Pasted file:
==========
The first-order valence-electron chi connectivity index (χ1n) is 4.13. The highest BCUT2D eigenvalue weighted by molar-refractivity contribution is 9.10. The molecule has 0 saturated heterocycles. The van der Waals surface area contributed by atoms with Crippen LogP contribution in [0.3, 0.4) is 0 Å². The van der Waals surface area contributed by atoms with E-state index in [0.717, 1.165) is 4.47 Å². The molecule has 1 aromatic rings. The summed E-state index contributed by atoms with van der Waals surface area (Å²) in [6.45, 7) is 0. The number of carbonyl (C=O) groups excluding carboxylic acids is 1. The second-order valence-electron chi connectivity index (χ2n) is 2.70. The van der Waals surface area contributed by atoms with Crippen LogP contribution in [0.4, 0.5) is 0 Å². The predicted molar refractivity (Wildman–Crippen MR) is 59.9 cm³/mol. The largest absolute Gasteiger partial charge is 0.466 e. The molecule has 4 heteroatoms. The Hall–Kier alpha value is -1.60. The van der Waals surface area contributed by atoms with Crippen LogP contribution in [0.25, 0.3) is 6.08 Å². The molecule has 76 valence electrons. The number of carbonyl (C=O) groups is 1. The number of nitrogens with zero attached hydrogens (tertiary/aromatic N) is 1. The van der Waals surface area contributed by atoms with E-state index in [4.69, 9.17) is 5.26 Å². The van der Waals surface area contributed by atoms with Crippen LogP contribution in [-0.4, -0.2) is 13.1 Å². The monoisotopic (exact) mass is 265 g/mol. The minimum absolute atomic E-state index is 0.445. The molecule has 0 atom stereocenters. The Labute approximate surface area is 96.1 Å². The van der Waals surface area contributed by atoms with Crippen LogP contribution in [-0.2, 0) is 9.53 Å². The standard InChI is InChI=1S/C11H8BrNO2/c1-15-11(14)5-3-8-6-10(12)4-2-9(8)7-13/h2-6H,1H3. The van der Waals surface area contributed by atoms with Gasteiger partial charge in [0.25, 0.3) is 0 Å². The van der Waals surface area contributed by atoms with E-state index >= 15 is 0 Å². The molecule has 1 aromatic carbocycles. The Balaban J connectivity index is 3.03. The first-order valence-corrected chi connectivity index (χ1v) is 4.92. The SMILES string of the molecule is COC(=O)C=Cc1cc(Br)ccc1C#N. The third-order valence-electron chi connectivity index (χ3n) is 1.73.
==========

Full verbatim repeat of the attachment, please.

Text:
The first-order valence-electron chi connectivity index (χ1n) is 4.13. The highest BCUT2D eigenvalue weighted by molar-refractivity contribution is 9.10. The molecule has 0 saturated heterocycles. The van der Waals surface area contributed by atoms with Crippen LogP contribution in [0.3, 0.4) is 0 Å². The van der Waals surface area contributed by atoms with E-state index in [0.717, 1.165) is 4.47 Å². The molecule has 1 aromatic rings. The summed E-state index contributed by atoms with van der Waals surface area (Å²) in [6.45, 7) is 0. The number of carbonyl (C=O) groups excluding carboxylic acids is 1. The second-order valence-electron chi connectivity index (χ2n) is 2.70. The van der Waals surface area contributed by atoms with Crippen LogP contribution in [0.4, 0.5) is 0 Å². The predicted molar refractivity (Wildman–Crippen MR) is 59.9 cm³/mol. The largest absolute Gasteiger partial charge is 0.466 e. The molecule has 4 heteroatoms. The Hall–Kier alpha value is -1.60. The van der Waals surface area contributed by atoms with Crippen LogP contribution in [0.25, 0.3) is 6.08 Å². The molecule has 76 valence electrons. The number of carbonyl (C=O) groups is 1. The number of nitrogens with zero attached hydrogens (tertiary/aromatic N) is 1. The van der Waals surface area contributed by atoms with E-state index in [4.69, 9.17) is 5.26 Å². The van der Waals surface area contributed by atoms with Crippen LogP contribution in [-0.4, -0.2) is 13.1 Å². The monoisotopic (exact) mass is 265 g/mol. The minimum absolute atomic E-state index is 0.445. The molecule has 0 atom stereocenters. The Labute approximate surface area is 96.1 Å². The van der Waals surface area contributed by atoms with Crippen LogP contribution in [-0.2, 0) is 9.53 Å². The standard InChI is InChI=1S/C11H8BrNO2/c1-15-11(14)5-3-8-6-10(12)4-2-9(8)7-13/h2-6H,1H3. The van der Waals surface area contributed by atoms with Gasteiger partial charge in [0.25, 0.3) is 0 Å². The van der Waals surface area contributed by atoms with E-state index >= 15 is 0 Å². The molecule has 1 aromatic carbocycles. The Balaban J connectivity index is 3.03. The first-order valence-corrected chi connectivity index (χ1v) is 4.92. The SMILES string of the molecule is COC(=O)C=Cc1cc(Br)ccc1C#N. The third-order valence-electron chi connectivity index (χ3n) is 1.73.